An increasing number of Australian children are being diagnosed with ADD and ADHD, with estimates at more than 400,000 children and young people aged 19 and under currently struggling with the condition. Chances are, your child knows someone with ADD or ADHD, or may even have been diagnosed. But what is ADD? How is it different from ADHD, and why is it such a common problem?
ADD and ADHD are very similar diagnoses. They are typically associated with childhood, though adult ADD/ADHD is fairly common. Most adults with the condition, however, are misdiagnosed and/or have found strategies for coping with the condition.
ADD is attention deficit disorder. ADHD is similar, but the H stands for hyperactive. People with either variation have trouble concentrating, which may appear as inattentiveness (ADD) or hyperactivity (ADHD). The hyperactivity makes ADHD easier to diagnose, while symptoms of ADD may be misdiagnosed as shy or learning disabled. There is also a combined type of ADD/ADHD, which makes diagnosis and treatment even more complicated.
Symptoms of ADD/ADHD include impulsivity, disorganizations, absent mindedness, inability to concentration, distractibility, a tendency to daydream, and sometimes acting out. While it is possible for children younger than school age to have ADD or ADHD, diagnosing children at this age should be done with caution, as many of the symptoms are quite normal in children this age.
Not long ago, school age children with these symptoms were labelled difficult and were often punished for their behavior. Today, we know more about how the brain works and we now understand that these symptoms are not simple misbehavior, but that the brain actually works differently in those individuals.
Like any other diagnosis, not all symptoms are exhibited in all sufferers, and severity can range from mild to severe. Treating the problem depends on accurate diagnosis of the specific type of ADD.
A great deal of research has been conducted on the effects of ADD and ADHD with the hope of developing effective treatments. At the University of California Center for Mind and Brain, scientists studied 40 children ages 12-17. Of the participants, 17 had a diagnosis of either ADD or ADHD. Participants were given certain computer-based tasks. For example, a series of arrows might be displayed and the children had to indicate which direction the middle arrow pointed. Visual cues were provided to assist in the tasks. The scientists used electroencephalograms (EEG) to measure the brainwaves of the children during the tasks.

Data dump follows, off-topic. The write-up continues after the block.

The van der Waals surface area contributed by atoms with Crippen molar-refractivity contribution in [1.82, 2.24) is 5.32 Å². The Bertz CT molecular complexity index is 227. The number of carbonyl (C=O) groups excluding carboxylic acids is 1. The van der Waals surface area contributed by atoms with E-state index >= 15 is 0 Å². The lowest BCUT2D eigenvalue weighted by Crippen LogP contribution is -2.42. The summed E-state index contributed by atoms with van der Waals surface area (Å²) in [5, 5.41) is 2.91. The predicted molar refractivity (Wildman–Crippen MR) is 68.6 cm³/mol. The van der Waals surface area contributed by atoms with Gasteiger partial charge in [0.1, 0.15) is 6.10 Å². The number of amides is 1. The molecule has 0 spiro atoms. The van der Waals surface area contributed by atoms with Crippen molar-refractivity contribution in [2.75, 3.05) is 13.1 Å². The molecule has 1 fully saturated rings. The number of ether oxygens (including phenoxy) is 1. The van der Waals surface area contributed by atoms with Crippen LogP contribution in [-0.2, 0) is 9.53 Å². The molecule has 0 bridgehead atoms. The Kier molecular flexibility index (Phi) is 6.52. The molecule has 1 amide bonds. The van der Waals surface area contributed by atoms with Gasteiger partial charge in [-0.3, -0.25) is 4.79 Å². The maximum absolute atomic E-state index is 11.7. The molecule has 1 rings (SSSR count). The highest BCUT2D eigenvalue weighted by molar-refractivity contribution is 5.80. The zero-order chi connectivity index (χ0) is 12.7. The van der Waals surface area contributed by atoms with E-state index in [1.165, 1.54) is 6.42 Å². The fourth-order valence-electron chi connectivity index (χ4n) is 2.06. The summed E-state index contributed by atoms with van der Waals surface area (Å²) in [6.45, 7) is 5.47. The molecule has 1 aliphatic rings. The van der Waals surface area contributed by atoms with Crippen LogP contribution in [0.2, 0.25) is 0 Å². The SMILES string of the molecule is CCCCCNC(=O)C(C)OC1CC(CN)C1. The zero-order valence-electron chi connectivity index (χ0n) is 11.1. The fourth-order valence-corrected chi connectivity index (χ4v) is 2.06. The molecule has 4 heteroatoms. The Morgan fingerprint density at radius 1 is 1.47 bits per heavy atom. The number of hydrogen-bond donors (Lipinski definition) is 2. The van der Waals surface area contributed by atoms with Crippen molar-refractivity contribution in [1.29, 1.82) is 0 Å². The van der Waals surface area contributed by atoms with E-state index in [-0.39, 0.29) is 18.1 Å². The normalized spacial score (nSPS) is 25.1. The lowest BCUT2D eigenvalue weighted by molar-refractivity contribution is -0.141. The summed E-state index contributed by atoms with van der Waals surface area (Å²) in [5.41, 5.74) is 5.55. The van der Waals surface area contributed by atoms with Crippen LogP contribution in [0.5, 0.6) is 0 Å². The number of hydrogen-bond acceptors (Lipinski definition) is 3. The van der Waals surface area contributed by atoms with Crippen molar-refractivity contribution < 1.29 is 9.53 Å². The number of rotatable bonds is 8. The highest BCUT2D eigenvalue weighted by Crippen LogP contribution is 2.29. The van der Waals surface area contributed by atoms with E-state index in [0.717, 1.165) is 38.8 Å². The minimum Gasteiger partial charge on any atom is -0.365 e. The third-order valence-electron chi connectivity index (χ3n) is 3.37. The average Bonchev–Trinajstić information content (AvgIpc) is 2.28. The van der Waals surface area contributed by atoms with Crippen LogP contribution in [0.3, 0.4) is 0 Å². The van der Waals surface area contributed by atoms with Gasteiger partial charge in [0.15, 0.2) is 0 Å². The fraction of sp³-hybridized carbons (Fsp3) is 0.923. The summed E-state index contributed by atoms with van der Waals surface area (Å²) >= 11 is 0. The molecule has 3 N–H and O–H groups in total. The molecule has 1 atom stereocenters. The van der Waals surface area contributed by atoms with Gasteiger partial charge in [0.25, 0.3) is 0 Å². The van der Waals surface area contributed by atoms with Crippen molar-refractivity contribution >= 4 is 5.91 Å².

The results indicated specific differences in the alpha and theta brainwaves, not only of those with ADD/ADHD when compared with those who did not have the condition, but between different types of the condition. Specifically, children with inattentive ADD showed an inability to process the visual cues, while those with ADHD demonstrated poor motor skills. The researchers hope that by better understanding the condition, they may be able to develop more effective diagnostic criteria and treatment options.
Medication is the most frequently used treatment option for those with ADD and ADHD, but there are alternative methods of managing the symptoms. Treating ADD/ADHD naturally starts with examining the diet. Many food colorings and preservatives can influence behavior, as can certain allergens. Many parents of children with ADD/ADHD report a significant decrease in symptoms when offending foods are identified and eliminated. Biofeedback, massage, yoga, and tai chi can all help retrain the brain to help the sufferer manage their attention and energy.